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RMH J2EE WS page 339

 
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Using Dynamic Proxy
Folks!
Do we really need to do a JNDI lookup for a service in Stand Alone web services Client ? Can we do it (I mean is it legal to do it)?

I see an example for Dynamice Proxy on pg 339 of RMH's J2EE Web Services that does a JNDI look up in a stand alone application and it confuses me.


Thanks for the help
 
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For Dynamic Proxy, we know the services we can have, but we dont know where the services are provided, thus, we need to lookup for the services, and JNDI is one of the ways.

Nick
 
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Nicholas,

I don't have RMH book, but I think the original question was: is it possible to use JNDI lookup on J2SE client ? I guess, JNDI is available on J2EE platform only (may be I am wrong).

Cheers,
MZ
 
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I look at it like this. You have a client which has the J2EE jar files on its classpath. So, a JNDI lookup is done to obtain a javax.xml.rpc.Service object whose getPort() method is invoked. This returns the endpoint interface, thus enabling the client to call one of the interface's business methods.
 
Mikalai Zaikin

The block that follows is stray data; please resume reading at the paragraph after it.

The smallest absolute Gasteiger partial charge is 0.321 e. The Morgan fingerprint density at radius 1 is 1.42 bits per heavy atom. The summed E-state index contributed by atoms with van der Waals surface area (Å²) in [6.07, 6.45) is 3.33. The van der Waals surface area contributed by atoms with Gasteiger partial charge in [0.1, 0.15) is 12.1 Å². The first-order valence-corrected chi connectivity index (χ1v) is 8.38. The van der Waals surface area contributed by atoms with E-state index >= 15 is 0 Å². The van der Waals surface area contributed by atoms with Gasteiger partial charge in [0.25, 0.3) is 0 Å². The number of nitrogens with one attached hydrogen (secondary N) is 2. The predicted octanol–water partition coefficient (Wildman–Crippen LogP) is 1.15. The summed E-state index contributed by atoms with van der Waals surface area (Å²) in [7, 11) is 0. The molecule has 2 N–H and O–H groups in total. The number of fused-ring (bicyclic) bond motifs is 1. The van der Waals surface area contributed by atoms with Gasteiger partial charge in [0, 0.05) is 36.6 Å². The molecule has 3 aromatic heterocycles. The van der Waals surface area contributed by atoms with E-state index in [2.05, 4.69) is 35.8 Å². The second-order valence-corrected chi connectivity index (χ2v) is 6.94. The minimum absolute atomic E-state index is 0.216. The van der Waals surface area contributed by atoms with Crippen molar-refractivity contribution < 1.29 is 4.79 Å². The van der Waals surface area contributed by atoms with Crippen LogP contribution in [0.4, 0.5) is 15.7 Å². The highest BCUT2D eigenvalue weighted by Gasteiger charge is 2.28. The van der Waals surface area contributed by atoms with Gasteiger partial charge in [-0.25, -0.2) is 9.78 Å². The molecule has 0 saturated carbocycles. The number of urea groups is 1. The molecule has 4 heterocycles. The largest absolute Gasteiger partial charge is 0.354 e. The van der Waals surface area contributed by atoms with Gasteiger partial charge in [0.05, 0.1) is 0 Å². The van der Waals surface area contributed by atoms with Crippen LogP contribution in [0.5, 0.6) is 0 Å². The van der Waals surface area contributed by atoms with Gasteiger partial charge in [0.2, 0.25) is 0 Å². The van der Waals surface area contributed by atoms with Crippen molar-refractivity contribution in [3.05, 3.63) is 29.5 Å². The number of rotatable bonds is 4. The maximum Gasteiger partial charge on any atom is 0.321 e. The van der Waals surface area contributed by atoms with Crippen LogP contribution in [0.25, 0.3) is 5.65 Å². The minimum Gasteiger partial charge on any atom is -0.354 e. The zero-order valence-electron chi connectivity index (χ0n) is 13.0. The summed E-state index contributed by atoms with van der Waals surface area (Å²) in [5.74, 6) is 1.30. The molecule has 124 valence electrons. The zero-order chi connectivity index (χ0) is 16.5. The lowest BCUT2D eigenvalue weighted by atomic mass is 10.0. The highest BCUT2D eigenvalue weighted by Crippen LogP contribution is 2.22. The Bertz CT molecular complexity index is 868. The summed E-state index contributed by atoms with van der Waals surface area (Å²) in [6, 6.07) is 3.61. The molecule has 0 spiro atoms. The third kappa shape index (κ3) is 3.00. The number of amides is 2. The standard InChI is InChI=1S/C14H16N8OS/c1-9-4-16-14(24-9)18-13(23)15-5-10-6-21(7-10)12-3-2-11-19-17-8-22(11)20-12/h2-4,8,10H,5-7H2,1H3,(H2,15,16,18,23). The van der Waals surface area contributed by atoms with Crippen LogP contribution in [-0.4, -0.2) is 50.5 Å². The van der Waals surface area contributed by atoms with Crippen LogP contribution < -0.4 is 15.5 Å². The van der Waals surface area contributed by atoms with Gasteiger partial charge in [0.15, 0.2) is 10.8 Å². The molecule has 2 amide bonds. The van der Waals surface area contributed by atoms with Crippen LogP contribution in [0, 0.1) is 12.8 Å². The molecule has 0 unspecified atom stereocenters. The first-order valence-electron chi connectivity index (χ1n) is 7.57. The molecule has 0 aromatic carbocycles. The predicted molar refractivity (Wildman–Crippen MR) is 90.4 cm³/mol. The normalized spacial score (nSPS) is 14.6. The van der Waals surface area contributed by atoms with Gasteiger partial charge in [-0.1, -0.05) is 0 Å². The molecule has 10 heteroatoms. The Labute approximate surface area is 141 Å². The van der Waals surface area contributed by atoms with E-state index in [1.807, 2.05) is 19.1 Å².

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Hello

Having J2EE jars on CLASSPATH is not enough IMHO to allow client use names lookups.
JNDI is implemented as some server - it needs to listen some port on some host, as well it must have some config files.

cheers,
MZ
 
Nicholas Cheung
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Of course, you must have somewhere to hold (or bind) the JNDI reference.

I am currently studying IBM 288, and thus, if you have configure the some JNDI to the web services endpoints, even you use J2SE clients, you can lookup the web services endpoints.

It is always possible to have any Java clients that access to the JNDI context, as the Service Locator pattern does not apply to J2EE platform solely.

Nick
 
Santosh Ramachandrula
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Taking points from your discussion I will go home and look at the example again and see if makes sense to me. Please continue the discussion, may be I can get more of this.
 
Greenhorn
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I agree with Nicholas Cheung. In EJB, a standalone client (not in a container) can still do JNDI lookup on the bean instances via the jar file which packages the bean information (home interface, remote interface, bean instance, etc).
 
Mikalai Zaikin
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Hello.

Well, client not in EJB container anyway need network access to JNDI implementation. It can use JNDI network connection to EJB container it working with.

As for Web Services - one of the declared advantages is ability to work behind firewall, using HTTP protocol only. This means either JNDI directory has to be running and be accessed locally (not the case when use J2SE), or J2SE Web Services client has to connect to remote JNDI directory (may not the case because all ports except HTTP (80/8080/9080) can be blocked).

So, let's assume that J2SE Web Services client connects to its endpoint's JNDI directory and firewalls do no block these connections.
 
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